Advocacy as a Race to the Bottom: Rethinking Limits on Lawyers’ Free Speech
38 Pages Posted: 16 Mar 2012 Last revised: 30 Sep 2015
Date Written: March 13, 2012
Attorneys looking for protection under the First Amendment have searched in vain for a consistent theory. Courts have not helped. In a high-water mark for robust interpretation of the First Amendment, the Supreme Court in Legal Services Corp. v. Velazquez struck down limits on government aid to lawyers who challenged welfare reform legislation. However, other cases send a mixed message. Courts limit lawyers’ public discussion of evidence in pending cases, while the Supreme Court’s decision in Garcetti provided no protection for internal dissent in prosecutors’ offices. A recent decision, Holder v. Humanitarian Law Project, has prompted fears that the Court is poised to bar legal representation of terrorist groups.
Scholars have compounded the confusion. Some advance a managerial perspective, criticizing Velazquez by wrongly asserting that a court’s established power to punish frivolous legal claims should also allow Congress to choose the laws that government-funded attorneys can challenge. In contrast, absolutists contend that lawyers and other individuals have identical free speech rights, but tie their analysis to a dubious analogy between the town meeting and the courtroom. Managerialists demand too much deference to restrictions on speech; absolutists bridle at any limits at all.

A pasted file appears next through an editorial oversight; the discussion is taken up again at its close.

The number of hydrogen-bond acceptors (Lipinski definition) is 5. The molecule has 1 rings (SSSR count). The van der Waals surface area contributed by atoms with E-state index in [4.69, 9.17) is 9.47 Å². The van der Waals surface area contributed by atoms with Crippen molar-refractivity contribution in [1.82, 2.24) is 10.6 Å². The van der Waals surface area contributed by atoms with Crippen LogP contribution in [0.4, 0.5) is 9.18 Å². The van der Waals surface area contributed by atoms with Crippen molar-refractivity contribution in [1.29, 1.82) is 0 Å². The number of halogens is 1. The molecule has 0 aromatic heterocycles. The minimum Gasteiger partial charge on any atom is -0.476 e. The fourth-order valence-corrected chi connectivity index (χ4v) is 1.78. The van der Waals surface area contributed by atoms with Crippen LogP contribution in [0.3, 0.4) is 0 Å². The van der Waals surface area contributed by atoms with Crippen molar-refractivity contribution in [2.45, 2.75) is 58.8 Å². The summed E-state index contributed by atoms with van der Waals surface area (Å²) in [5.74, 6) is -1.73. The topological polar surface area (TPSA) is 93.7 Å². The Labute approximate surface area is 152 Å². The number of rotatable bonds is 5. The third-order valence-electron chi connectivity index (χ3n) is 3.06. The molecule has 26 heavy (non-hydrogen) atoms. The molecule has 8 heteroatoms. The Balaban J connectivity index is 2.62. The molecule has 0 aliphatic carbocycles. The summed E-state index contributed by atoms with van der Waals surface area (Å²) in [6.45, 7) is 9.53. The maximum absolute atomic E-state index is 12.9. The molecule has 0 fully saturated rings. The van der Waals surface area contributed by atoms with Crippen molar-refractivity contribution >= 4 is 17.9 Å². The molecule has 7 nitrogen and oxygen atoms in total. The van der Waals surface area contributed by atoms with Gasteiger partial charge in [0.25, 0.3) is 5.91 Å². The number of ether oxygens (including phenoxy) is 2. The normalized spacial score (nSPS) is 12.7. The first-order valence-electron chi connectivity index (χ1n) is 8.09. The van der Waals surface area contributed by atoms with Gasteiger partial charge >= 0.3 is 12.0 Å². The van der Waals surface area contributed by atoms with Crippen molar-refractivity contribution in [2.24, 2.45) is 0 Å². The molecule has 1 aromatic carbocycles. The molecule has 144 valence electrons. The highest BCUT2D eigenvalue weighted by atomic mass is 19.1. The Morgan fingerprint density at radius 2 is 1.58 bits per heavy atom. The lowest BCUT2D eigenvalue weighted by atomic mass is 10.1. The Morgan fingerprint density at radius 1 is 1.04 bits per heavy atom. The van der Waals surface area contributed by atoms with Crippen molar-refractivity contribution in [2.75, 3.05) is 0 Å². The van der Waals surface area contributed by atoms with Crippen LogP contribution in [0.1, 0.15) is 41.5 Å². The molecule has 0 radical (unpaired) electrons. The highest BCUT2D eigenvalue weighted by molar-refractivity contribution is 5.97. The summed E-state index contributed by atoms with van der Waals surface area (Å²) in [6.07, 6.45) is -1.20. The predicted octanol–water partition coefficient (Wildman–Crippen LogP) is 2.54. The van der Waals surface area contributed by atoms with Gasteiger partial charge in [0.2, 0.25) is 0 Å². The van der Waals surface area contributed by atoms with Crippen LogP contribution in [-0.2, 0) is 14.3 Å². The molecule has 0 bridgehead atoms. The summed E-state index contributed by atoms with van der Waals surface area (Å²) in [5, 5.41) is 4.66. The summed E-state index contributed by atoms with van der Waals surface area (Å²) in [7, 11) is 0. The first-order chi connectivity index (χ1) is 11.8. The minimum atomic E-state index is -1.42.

To ease the confusion, the paper outlines a new approach: structural signaling. Signaling can build trust when obtaining complete information is too costly, as when a lawyer’s opinion letter replaces a lender’s exhaustive investigation of a loan application. However, signaling can rapidly turn dystopian, triggering races to the bottom that destroy public goods such as the integrity of adjudication. Prejudicial pretrial publicity, in which the media becomes the jury, reflects this sort of ruinous competition, which I call a signaling spiral. The government can also trigger signaling spirals, as in the tacit signaling of prosecutorial nondisclosure that the Garcetti Court spurred by leaving internal debate unprotected. In each, signaling spirals have structural effects, imperiling courts’ role in democratic governance. To show how courts can respond with pivots from deference to free-speech protection, the paper cites examples from criminal justice, restrictions on access to legal representation, and lawyers’ marketing.
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